King’s Stand Stakes Renamed as King Charles III Stakes at Royal Ascot

King Charles III Stakes introduced at Royal Ascot
King Charles III Stakes introduced at Royal Ascot

After more than 120 years, the King’s Stand Stakes at Royal Ascot has a new race title from 2024 in the King Charles III Stakes. This is to commemorate the 75th birthday of the reigning UK monarch and chief patron of Ascot Racecourse.

King Charles, alongside Queen Camilla and other members of the Royal family, attended the track’s premier meeting in 2023. That edition of Royal Ascot was the first since the passing of his mother, the late Queen Elizabeth II, who had a genuine passion for both the sport and thoroughbred breeding.

Originally run as the Queen’s Stand Plate in 1860 during the reign of Queen Victoria, the King’s Stand Stakes became the registered title for this 5f sprint in 1901. That was the year in which her son and another horse racing fanatic, King Edward VII, acceded to the throne. He has a race at the Royal meeting, previously the Ascot Derby, named after him too.

Awarded Group 1 status in 1973, the King Charles III Stakes suffered from a brief downgrading in the late 1980s and early 1990s. Victories for the likes of Indian Ridge, Dayjur and Pivotal helped restore the race’s profile. It is now one of three top level races held on the opening day of the five-day festival.

“We decided to celebrate the King’s reign with an appropriately high-profile Group 1 at Royal Ascot,” said the course’s director of racing Nick Smith. “It was fantastic to see Their Majesties at Royal Ascot all week last year and their win the the King George V Handicap was one of the highlights of the racing year.”

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Who Are the Leading Contenders for the King Charles III Stakes?

Unlike the other Group 1 sprint at the meeting, the Queen Elizabeth II Jubilee Stakes, the King’s Stand Stakes is open to horses aged three and up. There are no intentions or desire from Ascot races to change the conditions of the race, just its name. Younger horses will still receive 6lb weight for age from their elders.

Last year’s winner of the King Charles III Stakes, Bradsell, could return to defend his crown. Back-to-back winners in modern times are rare, but both Sole Power and Blue Point managed it as older horses. Bradsell, who also won the Coventry Stakes at Royal Ascot as a juvenile, will be worse off at the weights with any who re-oppose from 2023.

Potentially among those are the third and fourth home, Annaf who went on to land the Group 3 Bengough Stakes at the track in the autumn and Twilight Calls. This race also has a history of attracting international runners from Europe, Australia and America, so traders on horse racing betting sites and punters alike must consider form lines from overseas.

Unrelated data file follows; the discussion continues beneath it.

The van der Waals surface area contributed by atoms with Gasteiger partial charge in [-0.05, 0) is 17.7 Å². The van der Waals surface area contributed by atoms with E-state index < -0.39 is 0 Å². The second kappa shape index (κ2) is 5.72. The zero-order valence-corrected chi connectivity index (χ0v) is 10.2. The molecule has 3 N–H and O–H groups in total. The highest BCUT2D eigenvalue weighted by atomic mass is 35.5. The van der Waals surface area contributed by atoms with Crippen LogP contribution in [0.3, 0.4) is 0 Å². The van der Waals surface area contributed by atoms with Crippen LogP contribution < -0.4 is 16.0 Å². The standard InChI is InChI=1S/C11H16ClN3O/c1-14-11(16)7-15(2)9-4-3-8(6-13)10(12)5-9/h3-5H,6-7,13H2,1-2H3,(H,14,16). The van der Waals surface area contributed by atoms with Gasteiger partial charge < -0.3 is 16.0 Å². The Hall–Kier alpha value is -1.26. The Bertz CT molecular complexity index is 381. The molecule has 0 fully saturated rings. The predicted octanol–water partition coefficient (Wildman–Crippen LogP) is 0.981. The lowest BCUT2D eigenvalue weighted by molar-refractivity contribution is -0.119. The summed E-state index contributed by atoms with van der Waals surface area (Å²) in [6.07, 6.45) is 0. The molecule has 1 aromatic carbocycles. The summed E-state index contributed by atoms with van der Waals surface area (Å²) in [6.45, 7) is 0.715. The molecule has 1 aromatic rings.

The inaugural running of this race as the King Charles III Stakes takes place on Tuesday, 18 June. As he did so often as the Prince of Wales with the feature race on the Wednesday of Royal Ascot, the sovereign may award the prizes to the winning owner, trainer and jockey in this event that now honours him.

King Charles enjoyed a winner at the Royal meeting in the silks of the monarch in 2023 as Desert Hero landed the King George V Stakes Heritage Handicap. That horse went on to follow-up at Glorious Goodwood in the Group 3 Gordon Stakes and later placed in the St Leger at Doncaster.

A Brief History of Royal Ascot Renaming Races

  • 1901 – The Queen’s Stand Plate becomes the King’s Stand Stakes
  • 1919 – The Triennial Stakes series become the Chesham Stakes and Jersey Stakes
  • 1926 – The Ascot Derby becomes the King Edward VII Stakes
  • 1926 – The All Aged Stakes becomes the Cork And Orrey Stakes
  • 1930 – The Trial Stakes becomes the Queen Anne Stakes
  • 1973 – The New Stakes becomes the Norfolk Stakes
  • 1999 – The Bessborough Stakes becomes the Duke Of Edinburgh Stakes
  • 2001 – The Fern Hill Rated Stakes becomes the Sandringham Handicap
  • 2002 – The Cork And Orrey Stakes becomes the Golden Jubilee Stakes
  • 2003 – The Henry Carnavon Stakes becomes the Albany Stakes
  • 2011 – The Hampton Court Stakes becomes the Tercentenary Stakes
  • 2012 – The Golden Jubilee Stakes becomes the Diamond Jubilee Stakes
  • 2013 – The Windsor Forest Stakes becomes the Duke of Cambridge Stakes
  • 2017 – The Tercentenary Stakes becomes the Hampton Court Stakes again
  • 2022 – The Diamond Jubilee Stakes becomes the Platinum Jubilee Stakes
  • 2023 – The Platinum Jubilee Stakes becomes the Queen Elizabeth II Jubilee Stakes
  • 2024 – The King’s Stand Stakes becomes the King Charles III Stakes 

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